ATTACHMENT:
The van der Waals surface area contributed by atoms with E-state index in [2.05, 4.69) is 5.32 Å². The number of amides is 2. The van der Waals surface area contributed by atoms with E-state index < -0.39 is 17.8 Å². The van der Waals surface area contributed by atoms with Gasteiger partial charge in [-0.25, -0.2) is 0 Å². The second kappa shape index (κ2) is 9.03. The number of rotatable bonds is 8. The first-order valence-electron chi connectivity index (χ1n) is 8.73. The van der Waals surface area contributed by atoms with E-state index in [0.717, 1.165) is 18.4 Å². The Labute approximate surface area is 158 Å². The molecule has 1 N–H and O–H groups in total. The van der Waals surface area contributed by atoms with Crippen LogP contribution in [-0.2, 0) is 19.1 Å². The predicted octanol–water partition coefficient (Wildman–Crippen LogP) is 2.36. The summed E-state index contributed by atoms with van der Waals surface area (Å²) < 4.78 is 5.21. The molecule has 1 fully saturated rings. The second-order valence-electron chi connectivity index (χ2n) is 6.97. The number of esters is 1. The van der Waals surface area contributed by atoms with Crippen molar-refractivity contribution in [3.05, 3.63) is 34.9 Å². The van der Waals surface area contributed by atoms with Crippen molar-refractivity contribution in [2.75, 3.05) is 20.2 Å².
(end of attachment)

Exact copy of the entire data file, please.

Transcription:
The van der Waals surface area contributed by atoms with E-state index in [2.05, 4.69) is 5.32 Å². The number of amides is 2. The van der Waals surface area contributed by atoms with E-state index < -0.39 is 17.8 Å². The van der Waals surface area contributed by atoms with Gasteiger partial charge in [-0.25, -0.2) is 0 Å². The second kappa shape index (κ2) is 9.03. The number of rotatable bonds is 8. The first-order valence-electron chi connectivity index (χ1n) is 8.73. The van der Waals surface area contributed by atoms with E-state index in [0.717, 1.165) is 18.4 Å². The Labute approximate surface area is 158 Å². The molecule has 1 N–H and O–H groups in total. The van der Waals surface area contributed by atoms with Crippen LogP contribution in [-0.2, 0) is 19.1 Å². The predicted octanol–water partition coefficient (Wildman–Crippen LogP) is 2.36. The summed E-state index contributed by atoms with van der Waals surface area (Å²) < 4.78 is 5.21. The molecule has 1 fully saturated rings. The second-order valence-electron chi connectivity index (χ2n) is 6.97. The number of esters is 1. The van der Waals surface area contributed by atoms with Crippen molar-refractivity contribution in [3.05, 3.63) is 34.9 Å². The van der Waals surface area contributed by atoms with Crippen molar-refractivity contribution in [2.75, 3.05) is 20.2 Å².